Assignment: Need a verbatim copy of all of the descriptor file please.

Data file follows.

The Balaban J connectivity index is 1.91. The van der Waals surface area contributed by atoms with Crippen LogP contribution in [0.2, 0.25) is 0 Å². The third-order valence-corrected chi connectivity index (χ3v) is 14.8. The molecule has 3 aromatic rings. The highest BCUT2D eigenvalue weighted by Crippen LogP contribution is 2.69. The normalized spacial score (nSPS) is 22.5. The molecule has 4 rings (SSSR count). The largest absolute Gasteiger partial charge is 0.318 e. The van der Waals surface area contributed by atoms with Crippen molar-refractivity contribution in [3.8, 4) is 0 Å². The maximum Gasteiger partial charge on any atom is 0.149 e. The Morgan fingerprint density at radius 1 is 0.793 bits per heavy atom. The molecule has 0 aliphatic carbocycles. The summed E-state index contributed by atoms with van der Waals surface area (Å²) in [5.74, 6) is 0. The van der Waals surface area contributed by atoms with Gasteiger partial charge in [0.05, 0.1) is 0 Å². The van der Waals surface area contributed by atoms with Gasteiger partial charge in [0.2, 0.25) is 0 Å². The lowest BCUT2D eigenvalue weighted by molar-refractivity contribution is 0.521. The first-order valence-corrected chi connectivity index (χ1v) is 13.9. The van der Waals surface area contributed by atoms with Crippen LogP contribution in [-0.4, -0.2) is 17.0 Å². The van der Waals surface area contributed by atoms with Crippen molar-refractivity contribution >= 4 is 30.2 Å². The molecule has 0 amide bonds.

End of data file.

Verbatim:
The Balaban J connectivity index is 1.91. The van der Waals surface area contributed by atoms with Crippen LogP contribution in [0.2, 0.25) is 0 Å². The third-order valence-corrected chi connectivity index (χ3v) is 14.8. The molecule has 3 aromatic rings. The highest BCUT2D eigenvalue weighted by Crippen LogP contribution is 2.69. The normalized spacial score (nSPS) is 22.5. The molecule has 4 rings (SSSR count). The largest absolute Gasteiger partial charge is 0.318 e. The van der Waals surface area contributed by atoms with Crippen molar-refractivity contribution in [3.8, 4) is 0 Å². The maximum Gasteiger partial charge on any atom is 0.149 e. The Morgan fingerprint density at radius 1 is 0.793 bits per heavy atom. The molecule has 0 aliphatic carbocycles. The summed E-state index contributed by atoms with van der Waals surface area (Å²) in [5.74, 6) is 0. The van der Waals surface area contributed by atoms with Gasteiger partial charge in [0.05, 0.1) is 0 Å². The van der Waals surface area contributed by atoms with Gasteiger partial charge in [0.2, 0.25) is 0 Å². The lowest BCUT2D eigenvalue weighted by molar-refractivity contribution is 0.521. The first-order valence-corrected chi connectivity index (χ1v) is 13.9. The van der Waals surface area contributed by atoms with Crippen LogP contribution in [-0.4, -0.2) is 17.0 Å². The van der Waals surface area contributed by atoms with Crippen molar-refractivity contribution >= 4 is 30.2 Å². The molecule has 0 amide bonds.